1. What is the next part of the prayer outline? Matthew 6:11.
In this section of your prayer, pray that God provides nourishment—both physically and spiritually. The request is to give “us”—not just “me”—so pray for God’s people. It is God who sustains us, providing our food, water—even the air we breathe. Spiritual sustenance is even more important, and we must request that “daily bread” from Him.
While it is our tendency to automatically want to pray for ourselves first, it is important that we put others before ourselves. That is how God’s way works (Acts 20:35). Pray for others and their trials first, and then pray for yourself.
2. Should we pray for those who are suffering through health trials and other trials as well? 3 John 1:2
The Apostle John set an example of praying that the brethren would “prosper and be in health.” There are many examples of biblical figures praying for those who are sick, including Jesus Christ, Elijah (1 Kings 17) and others—many times resulting in an immediate healing. It is God’s will to heal. He does, however, expect you to ask (Matthew 7:7).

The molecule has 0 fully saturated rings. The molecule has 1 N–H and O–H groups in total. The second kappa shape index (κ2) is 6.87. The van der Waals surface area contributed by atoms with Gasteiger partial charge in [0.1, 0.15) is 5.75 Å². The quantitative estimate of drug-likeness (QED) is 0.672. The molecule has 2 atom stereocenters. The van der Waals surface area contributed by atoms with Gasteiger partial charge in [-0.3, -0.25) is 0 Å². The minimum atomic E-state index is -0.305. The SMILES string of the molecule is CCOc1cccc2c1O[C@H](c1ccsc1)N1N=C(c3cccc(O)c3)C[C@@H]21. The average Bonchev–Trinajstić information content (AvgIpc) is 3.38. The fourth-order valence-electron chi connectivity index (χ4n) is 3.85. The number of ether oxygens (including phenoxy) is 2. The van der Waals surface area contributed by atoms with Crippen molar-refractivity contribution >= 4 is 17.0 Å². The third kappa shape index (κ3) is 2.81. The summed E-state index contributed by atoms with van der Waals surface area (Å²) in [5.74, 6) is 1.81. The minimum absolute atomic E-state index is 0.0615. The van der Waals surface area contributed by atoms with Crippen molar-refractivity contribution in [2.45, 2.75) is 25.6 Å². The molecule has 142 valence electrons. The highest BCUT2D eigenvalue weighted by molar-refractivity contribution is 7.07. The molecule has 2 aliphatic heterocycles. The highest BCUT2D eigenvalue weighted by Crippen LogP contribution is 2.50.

3. Who needs our daily prayers most? 2 Thessalonians 3:1.
All of God’s people are targets for Satan, especially Mr. Flurry and the ministry because they are the means by which God nourishes the rest of the flock (John 21:16-17).
4. After praying for God’s brethren, what are some of your personal daily needs that you should pray for? Here is a list:
· Ask God to reveal His purpose for you. What capacity does He want you to serve in? Romans 8:28.